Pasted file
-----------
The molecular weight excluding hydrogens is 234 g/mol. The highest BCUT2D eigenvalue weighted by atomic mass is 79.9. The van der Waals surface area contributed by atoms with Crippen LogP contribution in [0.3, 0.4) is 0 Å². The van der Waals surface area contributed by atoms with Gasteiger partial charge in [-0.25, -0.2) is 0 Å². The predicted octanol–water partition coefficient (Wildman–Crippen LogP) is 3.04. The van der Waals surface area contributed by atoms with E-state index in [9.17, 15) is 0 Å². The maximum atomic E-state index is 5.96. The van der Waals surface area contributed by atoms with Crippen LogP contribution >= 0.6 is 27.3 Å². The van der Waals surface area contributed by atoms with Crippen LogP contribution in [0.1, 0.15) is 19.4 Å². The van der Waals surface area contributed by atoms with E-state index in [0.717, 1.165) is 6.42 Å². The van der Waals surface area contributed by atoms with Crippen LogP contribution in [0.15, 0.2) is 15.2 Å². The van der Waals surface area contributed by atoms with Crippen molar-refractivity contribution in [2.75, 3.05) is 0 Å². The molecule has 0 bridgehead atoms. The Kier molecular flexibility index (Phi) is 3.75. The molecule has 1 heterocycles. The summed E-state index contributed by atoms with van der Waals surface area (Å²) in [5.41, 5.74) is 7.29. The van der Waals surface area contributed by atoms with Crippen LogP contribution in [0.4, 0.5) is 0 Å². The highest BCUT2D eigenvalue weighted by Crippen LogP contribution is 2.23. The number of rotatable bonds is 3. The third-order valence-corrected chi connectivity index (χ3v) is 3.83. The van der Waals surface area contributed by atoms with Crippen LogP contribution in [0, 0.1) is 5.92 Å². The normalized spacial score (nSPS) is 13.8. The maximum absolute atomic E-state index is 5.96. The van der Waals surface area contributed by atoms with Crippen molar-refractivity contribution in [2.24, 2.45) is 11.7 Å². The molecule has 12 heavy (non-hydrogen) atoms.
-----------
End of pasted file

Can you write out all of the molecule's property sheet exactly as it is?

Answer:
The molecular weight excluding hydrogens is 234 g/mol. The highest BCUT2D eigenvalue weighted by atomic mass is 79.9. The van der Waals surface area contributed by atoms with Crippen LogP contribution in [0.3, 0.4) is 0 Å². The van der Waals surface area contributed by atoms with Gasteiger partial charge in [-0.25, -0.2) is 0 Å². The predicted octanol–water partition coefficient (Wildman–Crippen LogP) is 3.04. The van der Waals surface area contributed by atoms with E-state index in [9.17, 15) is 0 Å². The maximum atomic E-state index is 5.96. The van der Waals surface area contributed by atoms with Crippen LogP contribution >= 0.6 is 27.3 Å². The van der Waals surface area contributed by atoms with Crippen LogP contribution in [0.1, 0.15) is 19.4 Å². The van der Waals surface area contributed by atoms with E-state index in [0.717, 1.165) is 6.42 Å². The van der Waals surface area contributed by atoms with Crippen LogP contribution in [0.15, 0.2) is 15.2 Å². The van der Waals surface area contributed by atoms with Crippen molar-refractivity contribution in [2.75, 3.05) is 0 Å². The molecule has 0 bridgehead atoms. The Kier molecular flexibility index (Phi) is 3.75. The molecule has 1 heterocycles. The summed E-state index contributed by atoms with van der Waals surface area (Å²) in [5.41, 5.74) is 7.29. The van der Waals surface area contributed by atoms with Crippen LogP contribution in [0.4, 0.5) is 0 Å². The highest BCUT2D eigenvalue weighted by Crippen LogP contribution is 2.23. The number of rotatable bonds is 3. The third-order valence-corrected chi connectivity index (χ3v) is 3.83. The van der Waals surface area contributed by atoms with Crippen LogP contribution in [0, 0.1) is 5.92 Å². The normalized spacial score (nSPS) is 13.8. The maximum absolute atomic E-state index is 5.96. The van der Waals surface area contributed by atoms with Crippen molar-refractivity contribution in [2.24, 2.45) is 11.7 Å². The molecule has 12 heavy (non-hydrogen) atoms.